Carols with PoponI hope yours was merry too...
Sunday, December 28, 2008
Saturday, December 13, 2008
Some of my most vivid and wonderful memories from childhood are from Santa. Lying in my bed on Christmas Eve. Straining hard to hear noises on the roof, a rumbling in the chimney. My heart beating so fast with excitement and anticipation that I could not force myself into slumber, even though I knew I must if Santa was going to come. I remember when the veil began to slip, and I started asking questions about Santa. My Mom strove valiantly to keep my belief alive, and I believed long after many of my peers had fallen to the way side. There wasn't an exact moment I knew he wasn't real, but instead of being sad or angry or questioning God (as many parents warn me my children will do one day), I felt proud--like I was one step closer to the adult world. I joined forces with Mom, curbing questions and pretending that I believed so that my sisters could still wait breathlessly on Christmas Eve. Slowly, one by one, each sister joined the grown-up team, and even when my baby sister joined us, we couldn't bear to let go of the game. I don't ever remember Mom voicing the fact that she was indeed, Chris Kringle. Even as a married woman, I was still coming down the stairs to see what Santa had brought, and it would have been a sacrilege in our house to breathe a word to the contrary.
So, do I rob my children of these memories? Do I think that I am going to hinder my child's salvation or my tender relationship with them, because I play make-believe with gusto? Really look at what you know to be true about your own parents...How much of it hinges on their attitude towards Santa Claus? Isn't it more about how they lived their life before you every single day? And, more than anything else, there is only one very narrow window in life when a person has the ability to truly believe in magic. I could not know that I squelched that opportunity for my child. It's too precious. It's too valuable, because it's the footprint that's been left in my heart--of that time when magic was real--that brings color and beauty to stories I read even now.
I love you friends who have opted to leave Santa in the pretend realm, and I do respect your reasoning, even if I don't agree with it.
(Just so we're clear and I don't get any "Jesus is the reason for the season" blog comments, we WHOLE-HEARTEDLY believe that over here, and I think it is a travesty to let anything, including Santa, overshadow that. I'm just saying I think there's room for the big guy in red as well.)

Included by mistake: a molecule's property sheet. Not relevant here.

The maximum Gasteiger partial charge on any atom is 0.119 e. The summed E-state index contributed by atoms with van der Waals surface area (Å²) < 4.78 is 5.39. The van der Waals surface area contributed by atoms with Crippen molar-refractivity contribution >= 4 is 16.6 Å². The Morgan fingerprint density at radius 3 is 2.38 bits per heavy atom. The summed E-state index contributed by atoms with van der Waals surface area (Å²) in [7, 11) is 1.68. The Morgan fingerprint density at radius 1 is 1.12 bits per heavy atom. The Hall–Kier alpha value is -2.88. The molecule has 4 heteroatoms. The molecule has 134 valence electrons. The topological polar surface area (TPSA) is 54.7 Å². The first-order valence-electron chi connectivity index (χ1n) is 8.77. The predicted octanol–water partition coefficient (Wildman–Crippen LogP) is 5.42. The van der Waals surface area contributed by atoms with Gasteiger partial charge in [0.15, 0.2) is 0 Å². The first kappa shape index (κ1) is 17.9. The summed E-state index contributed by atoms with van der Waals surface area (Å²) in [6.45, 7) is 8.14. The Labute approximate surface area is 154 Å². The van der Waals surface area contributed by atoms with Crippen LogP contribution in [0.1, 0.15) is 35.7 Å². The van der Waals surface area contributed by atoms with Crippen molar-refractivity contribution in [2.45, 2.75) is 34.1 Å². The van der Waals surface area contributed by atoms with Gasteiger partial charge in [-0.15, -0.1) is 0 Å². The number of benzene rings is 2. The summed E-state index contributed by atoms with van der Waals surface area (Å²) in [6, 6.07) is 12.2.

Tuesday, December 9, 2008
On a much more serious note, in the same email that my friend Lauren told me about this website, she also asked if I would tell you about Jenny's Light . This organization began a year ago, when a Mom, just like you and me, was suffering from Postpartum Depression and took her own life and the life of her newborn son. The Mom's name was Jenny. Her husband, Chip, was in residency with Jeremiah. Jenny was only a couple of weeks ahead of me...she carrying Graham while I was carrying Mary Aplin. She and Graham both died on the same day as Mom...December 19th. I was in such shock about Mom that I could hardly register what had happened to them. There were weeks where I could not look at Mary Aplin's smile, almost the exact same age as Graham, without feeling my insides turn over--knowing what Jenny and Chip were missing. When I moved back to Birmingham, a week after Mom, Jenny, and Graham's passing, I began to sift through the piles of mail and found Graham's birth announcement. I haven't posted about this before, mainly because it didn't feel like my story to tell, but Jenny's Light is trying to raise money and spread awareness for other Mom's, like us, who might need help but don't know how to find it. Please check the website out, and give if your heart feels inclined.
Tuesday, December 2, 2008
After soaking in rose petals and lavender oils in my bath by the fire, and re-reading some choice passages of the eighteenth century love story I've just finished, it's time to dress. This is a crucial step, as one must feel beautiful to truly enjoy a day. I'm going to wear a calico dress, cream with tiny pink and blue flowers scattered intermittently across the soft fabric. Cotton lace accents the borders of the dress and my whole ensemble looks as though Elizabeth Bennett just took it off. It won't, however, actually be an antique dress, because I don't want to spend the day fussing over keeping it perfectly preserved. Once I'm dressed, feeling every bit the Victorian woman, I'll tiptoe down the rutted and worn stairs of our old English manor house and smell breakfast being prepared in the kitchen. A combination of scones baking, eggs poaching, Hollandaise sauce simmering, Canadian bacon frying, and wood burning entices my senses and draws me to the kitchen where I find a plump cook bending her bonnet-covered head over a bowl as she scoops out the Devonshire cream she'll be serving with our breakfast.
Old school Christmas music crackling on the record player...check!Three mugs of hot chocolate with extra whipping cream...check!One little urchin who is up way too late for Christmas tree decoration...